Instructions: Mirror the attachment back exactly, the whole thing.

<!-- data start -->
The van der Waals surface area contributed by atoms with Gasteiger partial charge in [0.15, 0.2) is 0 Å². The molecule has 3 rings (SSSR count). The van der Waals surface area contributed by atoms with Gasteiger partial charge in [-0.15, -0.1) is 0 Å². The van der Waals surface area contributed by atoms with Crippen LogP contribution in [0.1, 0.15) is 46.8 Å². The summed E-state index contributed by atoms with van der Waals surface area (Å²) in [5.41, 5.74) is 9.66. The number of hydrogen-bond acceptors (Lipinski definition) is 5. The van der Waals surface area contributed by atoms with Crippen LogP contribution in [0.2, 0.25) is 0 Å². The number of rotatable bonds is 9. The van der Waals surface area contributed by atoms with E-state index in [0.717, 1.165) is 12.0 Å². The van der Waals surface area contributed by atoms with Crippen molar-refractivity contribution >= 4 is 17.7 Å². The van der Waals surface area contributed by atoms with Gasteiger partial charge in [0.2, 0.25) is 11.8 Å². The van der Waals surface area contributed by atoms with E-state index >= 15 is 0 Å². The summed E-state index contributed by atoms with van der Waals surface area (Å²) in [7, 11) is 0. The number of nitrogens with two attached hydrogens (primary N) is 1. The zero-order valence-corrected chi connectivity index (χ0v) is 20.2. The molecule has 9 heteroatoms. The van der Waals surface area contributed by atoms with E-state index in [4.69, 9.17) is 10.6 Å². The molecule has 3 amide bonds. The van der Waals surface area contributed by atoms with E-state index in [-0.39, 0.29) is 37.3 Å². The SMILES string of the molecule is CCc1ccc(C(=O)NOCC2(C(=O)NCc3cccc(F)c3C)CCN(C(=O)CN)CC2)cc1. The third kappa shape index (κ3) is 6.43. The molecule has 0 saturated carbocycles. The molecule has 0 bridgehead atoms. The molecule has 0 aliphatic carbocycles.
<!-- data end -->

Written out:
The van der Waals surface area contributed by atoms with Gasteiger partial charge in [0.15, 0.2) is 0 Å². The molecule has 3 rings (SSSR count). The van der Waals surface area contributed by atoms with Gasteiger partial charge in [-0.15, -0.1) is 0 Å². The van der Waals surface area contributed by atoms with Crippen LogP contribution in [0.1, 0.15) is 46.8 Å². The summed E-state index contributed by atoms with van der Waals surface area (Å²) in [5.41, 5.74) is 9.66. The number of hydrogen-bond acceptors (Lipinski definition) is 5. The van der Waals surface area contributed by atoms with Crippen LogP contribution in [0.2, 0.25) is 0 Å². The number of rotatable bonds is 9. The van der Waals surface area contributed by atoms with E-state index in [0.717, 1.165) is 12.0 Å². The van der Waals surface area contributed by atoms with Crippen molar-refractivity contribution >= 4 is 17.7 Å². The van der Waals surface area contributed by atoms with Gasteiger partial charge in [0.2, 0.25) is 11.8 Å². The van der Waals surface area contributed by atoms with E-state index >= 15 is 0 Å². The summed E-state index contributed by atoms with van der Waals surface area (Å²) in [7, 11) is 0. The number of nitrogens with two attached hydrogens (primary N) is 1. The zero-order valence-corrected chi connectivity index (χ0v) is 20.2. The molecule has 9 heteroatoms. The van der Waals surface area contributed by atoms with E-state index in [4.69, 9.17) is 10.6 Å². The molecule has 3 amide bonds. The van der Waals surface area contributed by atoms with E-state index in [-0.39, 0.29) is 37.3 Å². The SMILES string of the molecule is CCc1ccc(C(=O)NOCC2(C(=O)NCc3cccc(F)c3C)CCN(C(=O)CN)CC2)cc1. The third kappa shape index (κ3) is 6.43. The molecule has 0 saturated carbocycles. The molecule has 0 bridgehead atoms. The molecule has 0 aliphatic carbocycles.